Self-Publishing is more accessible but this does not mean that it is more successful than traditional publishing.

Many new writers believe that self-publishing is a painless, easy and quick process that will launch their writing careers and make them sufficient money (if not bundles of it). Many of them believe that if they self-publish successfully, they will be able to get a print contract from traditional publishers like Amanda Hocking or turn down half a million dollar advance like Barry Eisler.

The reality is, however, far different. Self-publishing is hard work, especially for a writer who is used to thinking that once he writes “The End”, the book is over. Self-publishing is a process that requires a writer to become a marketer, an editor, a publicist and a cover designer.

Even if a writer hires someone to do all these jobs, he will still have to be the one making the final decisions and since he does not have the experience or the expertise that a publishing house can offer, he is bound to make mistakes.

Just because self-publishing is more accessible does not mean that it is more successful than traditional publishing. For every J.K. Rowling, there are a thousand authors who have slipped into obscurity after publishing their books and for every J.A. Konrath there are thousands of self-published authors who will never do well financially with their writing.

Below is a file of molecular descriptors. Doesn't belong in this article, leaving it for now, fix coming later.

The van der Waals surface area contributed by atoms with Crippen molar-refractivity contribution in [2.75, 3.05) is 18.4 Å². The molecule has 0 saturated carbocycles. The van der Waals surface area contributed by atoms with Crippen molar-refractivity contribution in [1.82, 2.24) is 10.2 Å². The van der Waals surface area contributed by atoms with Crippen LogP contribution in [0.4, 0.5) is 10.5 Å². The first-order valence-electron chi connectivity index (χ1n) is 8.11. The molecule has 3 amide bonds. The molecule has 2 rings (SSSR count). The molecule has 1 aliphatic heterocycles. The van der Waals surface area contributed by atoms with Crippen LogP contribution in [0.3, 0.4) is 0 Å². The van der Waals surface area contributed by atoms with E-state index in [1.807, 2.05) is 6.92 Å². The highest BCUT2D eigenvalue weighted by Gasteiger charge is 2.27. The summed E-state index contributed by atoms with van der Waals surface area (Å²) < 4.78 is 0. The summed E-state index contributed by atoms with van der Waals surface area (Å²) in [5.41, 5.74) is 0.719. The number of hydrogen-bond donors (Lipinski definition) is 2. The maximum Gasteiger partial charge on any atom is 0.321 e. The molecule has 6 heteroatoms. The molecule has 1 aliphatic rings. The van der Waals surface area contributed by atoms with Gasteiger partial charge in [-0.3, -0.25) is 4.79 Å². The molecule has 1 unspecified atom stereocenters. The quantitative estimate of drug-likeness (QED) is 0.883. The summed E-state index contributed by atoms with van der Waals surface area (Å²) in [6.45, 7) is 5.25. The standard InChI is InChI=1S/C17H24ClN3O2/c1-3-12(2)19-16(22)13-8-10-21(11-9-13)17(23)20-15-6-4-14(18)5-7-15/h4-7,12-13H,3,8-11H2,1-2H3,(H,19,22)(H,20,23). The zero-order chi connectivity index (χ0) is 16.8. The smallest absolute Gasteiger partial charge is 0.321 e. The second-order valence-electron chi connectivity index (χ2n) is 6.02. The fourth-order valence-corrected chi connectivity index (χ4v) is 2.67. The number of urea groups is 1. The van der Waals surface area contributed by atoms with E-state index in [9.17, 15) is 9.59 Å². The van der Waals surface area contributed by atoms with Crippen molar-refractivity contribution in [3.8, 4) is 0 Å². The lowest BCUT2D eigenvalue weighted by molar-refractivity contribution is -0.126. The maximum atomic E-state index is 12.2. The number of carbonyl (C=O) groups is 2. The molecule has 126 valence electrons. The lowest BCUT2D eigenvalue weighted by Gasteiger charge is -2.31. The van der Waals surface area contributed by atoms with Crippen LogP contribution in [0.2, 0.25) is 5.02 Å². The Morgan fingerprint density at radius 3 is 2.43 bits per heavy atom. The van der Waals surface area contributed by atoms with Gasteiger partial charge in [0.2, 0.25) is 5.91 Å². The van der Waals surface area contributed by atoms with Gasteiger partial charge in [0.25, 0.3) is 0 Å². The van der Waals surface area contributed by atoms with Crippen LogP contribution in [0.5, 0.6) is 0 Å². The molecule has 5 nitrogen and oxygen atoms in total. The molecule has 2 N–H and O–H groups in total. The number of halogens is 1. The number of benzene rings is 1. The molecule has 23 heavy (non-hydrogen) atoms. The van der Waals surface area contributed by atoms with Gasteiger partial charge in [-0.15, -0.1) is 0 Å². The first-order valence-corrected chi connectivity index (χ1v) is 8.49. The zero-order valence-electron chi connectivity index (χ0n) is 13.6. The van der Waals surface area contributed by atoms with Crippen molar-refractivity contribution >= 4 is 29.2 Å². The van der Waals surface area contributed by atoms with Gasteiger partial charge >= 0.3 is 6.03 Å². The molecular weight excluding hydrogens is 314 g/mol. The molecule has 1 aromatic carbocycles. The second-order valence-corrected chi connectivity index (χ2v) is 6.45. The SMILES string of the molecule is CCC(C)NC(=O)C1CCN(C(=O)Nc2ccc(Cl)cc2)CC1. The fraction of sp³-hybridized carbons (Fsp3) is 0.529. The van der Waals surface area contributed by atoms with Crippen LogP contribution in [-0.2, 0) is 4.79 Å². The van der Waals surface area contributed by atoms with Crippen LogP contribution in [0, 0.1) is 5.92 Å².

Disadvantages of Self-Publishing

There are authors who are making a ton of money by self-publishing their books. Some of the others are making decent money. The scenario is much like print publishing. If the book is good and if it is marketed and promoted well, it will make the author a lot of money. If the book is not good, no matter how much marketing you do, it will not sell because word of mouth is still the best publicity and that will not happen until readers like what they read.

Most of the self-published books (especially those that have been rejected by agents and print publishers) have a niche market or are simply not ready to be published, yet. The biggest disadvantage of self-publishing is that a writer might not yet have reached that stage where his writing is ready to be unveiled to the world. Writing is a process, and it takes years of work before a writer becomes good enough to publish great stories. Many of the self-publishing authors do not sell well, because their work is not yet good enough.

It does not mean they will never be good, but perhaps they need to practice the art of storytelling and write more before they can be published.

A self-publishing author will have to spend money hiring a professional editor, cover designer and a publicist. He will have to spend a lot more time than a print author to promote and sell his book because he does not have a corporation behind him that will streamline the promotion strategy.

Advantages of Self-Publishing

There is a lot more creative control on the cover design and publishing date. The writer has all the rights and can publish in different formats and for different audiences. A writer is free to work at his own pace, produce three books in a year, or ten. He can set his own price for each book, offer them free or as giveaways. Most importantly, he is not required to share a bulk of his royalties with a traditional or e-publisher or an agent. There are hundreds of writers taking the road to self-publishing without really understanding the pits and falls of the whole process. It is important to do proper research and identify your goals before embarking on this journey.